An Overview of Detergent

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  • Topic: Surfactant, Detergent, Water
  • Pages : 34 (9471 words )
  • Download(s) : 60
  • Published : April 14, 2013
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At First my heartiest air towards to ALLAH, then thanks to our course teacher Mr.Rajib saha who give me chance to work regarding Detergent.

A detergent is an agent used for cleaning. Detergents are synthetic surfactants, which is produced from petrochemicals rather than fatty acids and oils. They are very effective in hard, soft as well as salt water. Detergents are the salts of long chain of hydrocarbons such as alkyl sulphates. A detergent has several advantages over soaps in which we can see in the following topics.   

Detergents are commonly said to be synthetic detergents because it is produced from synthetic chemicals and not from natural higher fatty acids and oils. Detergents possess all the properties as soaps and used in hard, soft and salt water. Detergents can produce foam hard water as well as rarely even in cold water.

Detergents are the salts of sodium consist of sulphonated long chain hydrocarbons. They can be treated with sulphuric acid and alkali for neutralization.


   Ability of a detergent to lift soil (dirt and grease) from a surface by displacing it with chemicals (called surfactants) which adhere more readily to the surface being cleaned than to the soil.

Detergent :
 Basic detergents are surface active compound. The compound which get orient at the interface (Between water and air) and reduce interfacial tension/surface (The tendency of water of drawing the molecules from the surface towards the body is known as surface tension) are called active compound or detergent. Or A substance that consists the removal of dirt. The removal is affected by emulsification or dissolution of the dirt particles and the substance normally has the power of suspending the dirt in cleaning liquid.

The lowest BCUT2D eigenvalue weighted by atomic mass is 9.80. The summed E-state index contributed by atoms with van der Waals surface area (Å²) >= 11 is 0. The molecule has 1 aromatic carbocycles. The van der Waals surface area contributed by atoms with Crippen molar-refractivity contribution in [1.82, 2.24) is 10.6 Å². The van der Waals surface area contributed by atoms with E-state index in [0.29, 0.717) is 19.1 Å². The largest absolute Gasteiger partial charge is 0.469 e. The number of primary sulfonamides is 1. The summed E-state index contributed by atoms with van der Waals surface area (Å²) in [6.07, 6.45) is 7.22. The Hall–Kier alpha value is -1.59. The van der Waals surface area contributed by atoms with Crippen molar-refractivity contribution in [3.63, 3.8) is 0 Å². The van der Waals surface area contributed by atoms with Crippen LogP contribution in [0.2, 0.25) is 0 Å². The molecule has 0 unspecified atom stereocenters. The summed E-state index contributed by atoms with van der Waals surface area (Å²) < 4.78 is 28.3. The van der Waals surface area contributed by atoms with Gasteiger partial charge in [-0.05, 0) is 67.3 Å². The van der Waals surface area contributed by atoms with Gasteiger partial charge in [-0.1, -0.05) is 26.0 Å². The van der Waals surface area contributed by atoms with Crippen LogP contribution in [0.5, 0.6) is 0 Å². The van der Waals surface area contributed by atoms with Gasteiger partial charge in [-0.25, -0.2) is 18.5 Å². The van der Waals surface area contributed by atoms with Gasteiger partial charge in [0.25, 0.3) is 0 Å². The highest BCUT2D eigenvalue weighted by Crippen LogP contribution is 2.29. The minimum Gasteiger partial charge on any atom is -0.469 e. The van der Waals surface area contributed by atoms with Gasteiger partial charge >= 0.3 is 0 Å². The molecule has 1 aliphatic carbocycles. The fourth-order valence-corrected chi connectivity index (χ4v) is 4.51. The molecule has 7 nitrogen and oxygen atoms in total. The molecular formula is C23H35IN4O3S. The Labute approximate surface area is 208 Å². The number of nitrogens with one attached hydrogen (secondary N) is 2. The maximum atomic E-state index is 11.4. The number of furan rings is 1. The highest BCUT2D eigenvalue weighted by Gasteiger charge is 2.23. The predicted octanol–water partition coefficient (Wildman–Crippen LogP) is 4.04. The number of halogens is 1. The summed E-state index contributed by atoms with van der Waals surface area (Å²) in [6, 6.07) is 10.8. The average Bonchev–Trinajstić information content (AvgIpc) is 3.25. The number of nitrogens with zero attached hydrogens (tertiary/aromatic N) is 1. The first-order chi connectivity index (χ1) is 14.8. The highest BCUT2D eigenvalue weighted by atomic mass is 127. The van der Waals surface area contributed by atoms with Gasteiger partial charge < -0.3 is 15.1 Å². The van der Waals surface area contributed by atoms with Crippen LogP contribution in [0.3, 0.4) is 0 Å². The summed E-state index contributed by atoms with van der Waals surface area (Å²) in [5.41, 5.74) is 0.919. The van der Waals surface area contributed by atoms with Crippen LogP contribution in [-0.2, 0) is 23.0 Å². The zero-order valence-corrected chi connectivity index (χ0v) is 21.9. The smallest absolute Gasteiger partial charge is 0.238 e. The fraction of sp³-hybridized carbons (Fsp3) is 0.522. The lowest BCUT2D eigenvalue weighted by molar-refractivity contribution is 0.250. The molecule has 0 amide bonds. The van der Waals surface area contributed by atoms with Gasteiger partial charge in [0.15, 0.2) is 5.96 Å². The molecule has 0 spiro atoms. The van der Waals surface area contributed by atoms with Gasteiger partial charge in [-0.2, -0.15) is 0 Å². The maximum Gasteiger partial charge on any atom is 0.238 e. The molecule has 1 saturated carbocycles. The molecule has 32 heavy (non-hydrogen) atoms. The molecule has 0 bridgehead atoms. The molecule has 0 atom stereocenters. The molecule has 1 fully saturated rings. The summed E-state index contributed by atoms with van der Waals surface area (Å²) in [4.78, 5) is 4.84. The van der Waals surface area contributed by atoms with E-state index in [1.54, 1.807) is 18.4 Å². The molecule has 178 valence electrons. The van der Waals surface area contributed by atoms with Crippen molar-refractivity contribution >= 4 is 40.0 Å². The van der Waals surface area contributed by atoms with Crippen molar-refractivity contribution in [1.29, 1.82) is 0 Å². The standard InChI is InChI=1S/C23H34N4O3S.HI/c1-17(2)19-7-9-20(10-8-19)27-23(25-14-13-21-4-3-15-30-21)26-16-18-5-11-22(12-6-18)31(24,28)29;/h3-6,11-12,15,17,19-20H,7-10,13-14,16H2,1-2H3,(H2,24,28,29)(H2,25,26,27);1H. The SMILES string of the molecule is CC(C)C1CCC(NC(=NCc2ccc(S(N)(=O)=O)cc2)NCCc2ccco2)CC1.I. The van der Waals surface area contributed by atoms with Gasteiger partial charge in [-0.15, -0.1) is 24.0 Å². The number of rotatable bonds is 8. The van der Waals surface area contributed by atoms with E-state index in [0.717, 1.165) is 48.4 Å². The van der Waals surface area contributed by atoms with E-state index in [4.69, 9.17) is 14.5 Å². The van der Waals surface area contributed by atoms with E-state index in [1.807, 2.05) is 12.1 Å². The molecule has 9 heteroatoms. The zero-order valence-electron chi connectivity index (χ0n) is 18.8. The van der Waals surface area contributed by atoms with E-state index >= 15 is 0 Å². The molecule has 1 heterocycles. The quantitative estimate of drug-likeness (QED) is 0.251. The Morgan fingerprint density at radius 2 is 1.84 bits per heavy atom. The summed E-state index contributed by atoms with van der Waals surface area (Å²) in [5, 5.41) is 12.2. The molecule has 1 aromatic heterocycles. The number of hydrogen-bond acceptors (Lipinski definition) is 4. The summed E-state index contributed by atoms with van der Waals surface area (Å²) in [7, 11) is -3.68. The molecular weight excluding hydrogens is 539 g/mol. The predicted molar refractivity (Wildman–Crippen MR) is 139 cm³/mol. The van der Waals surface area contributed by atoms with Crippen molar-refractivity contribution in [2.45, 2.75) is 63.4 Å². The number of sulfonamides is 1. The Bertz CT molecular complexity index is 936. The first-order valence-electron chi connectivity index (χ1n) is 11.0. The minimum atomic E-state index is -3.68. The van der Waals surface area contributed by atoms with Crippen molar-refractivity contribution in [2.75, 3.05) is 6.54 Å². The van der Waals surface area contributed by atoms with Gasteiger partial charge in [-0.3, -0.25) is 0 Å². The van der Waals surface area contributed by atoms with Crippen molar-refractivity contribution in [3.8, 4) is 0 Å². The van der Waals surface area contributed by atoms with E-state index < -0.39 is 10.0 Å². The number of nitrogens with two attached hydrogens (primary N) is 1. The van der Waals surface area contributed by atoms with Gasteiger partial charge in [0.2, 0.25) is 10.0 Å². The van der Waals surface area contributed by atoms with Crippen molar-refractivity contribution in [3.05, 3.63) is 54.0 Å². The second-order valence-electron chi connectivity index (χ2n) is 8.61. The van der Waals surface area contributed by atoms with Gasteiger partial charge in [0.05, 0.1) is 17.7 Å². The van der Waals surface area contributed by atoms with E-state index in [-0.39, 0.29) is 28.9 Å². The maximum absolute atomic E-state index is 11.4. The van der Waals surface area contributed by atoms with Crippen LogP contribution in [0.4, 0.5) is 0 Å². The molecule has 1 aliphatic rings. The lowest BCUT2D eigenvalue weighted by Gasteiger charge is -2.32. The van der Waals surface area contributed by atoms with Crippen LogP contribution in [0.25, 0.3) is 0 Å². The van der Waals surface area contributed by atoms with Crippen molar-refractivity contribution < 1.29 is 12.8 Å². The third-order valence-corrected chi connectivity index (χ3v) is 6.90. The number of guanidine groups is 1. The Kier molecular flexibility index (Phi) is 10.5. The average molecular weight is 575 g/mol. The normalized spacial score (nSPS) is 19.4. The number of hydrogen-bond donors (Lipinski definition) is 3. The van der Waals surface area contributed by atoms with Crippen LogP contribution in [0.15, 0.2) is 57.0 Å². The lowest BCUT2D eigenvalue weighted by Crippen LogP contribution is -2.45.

Extensive Definition
A detergent (as a noun) is a material intended to assist cleaning. The term is sometimes used to differentiate between soap and other surfactants used for cleaning. As an adjective pertaining to a substance, it (or "detersive") means "cleaning" or "having cleaning properties"; "detergency" indicates presence or degree of cleaning property. Detergents are surface-active agents (surfactants) containing a hydrophobic portion, which is more soluble in oil-like solutions, and a hydrophilic portion, which is soluble in water. Detergents will migrate to the interface of a solvent reducing its surface tension. At low concentration, detergents will form monolayers; at higher concentration, also called the critical micellar concentration (CMC), they tend to aggregate to form micelles or clusters. Detergents are distinguished by their physicochemical properties. These properties must be carefully considered when choosing a detergent for purification or analytical techniques. Examples of Detergent

The History of Detergents...

Detergents were developed due to the problems that occurred when organic soap was used in areas of hard water. Hard water contains the ions of Calcium and Magnesium in high amounts and these are substituted onto the soap molecule in place of sodium. The salts of Calcium and Magnesium are insoluble and form a precipitate, this is what leaves a 'ring' around the bath.  Other problems were encoutered in the textile industry where acid solutions are used in the dying process. The free H+ ions replace the sodium ion reforming the fatty acid which affects the application of dyes and leaves spots on fabrics. The first synthetic detergents were developed following the first world war by the Germans so that fat could be used for other purposes. The first synthetic detergents were Short-chain Alkyl Napthalene Sulphonates which were later discovered to be only moderately good detergents and so were improved,...
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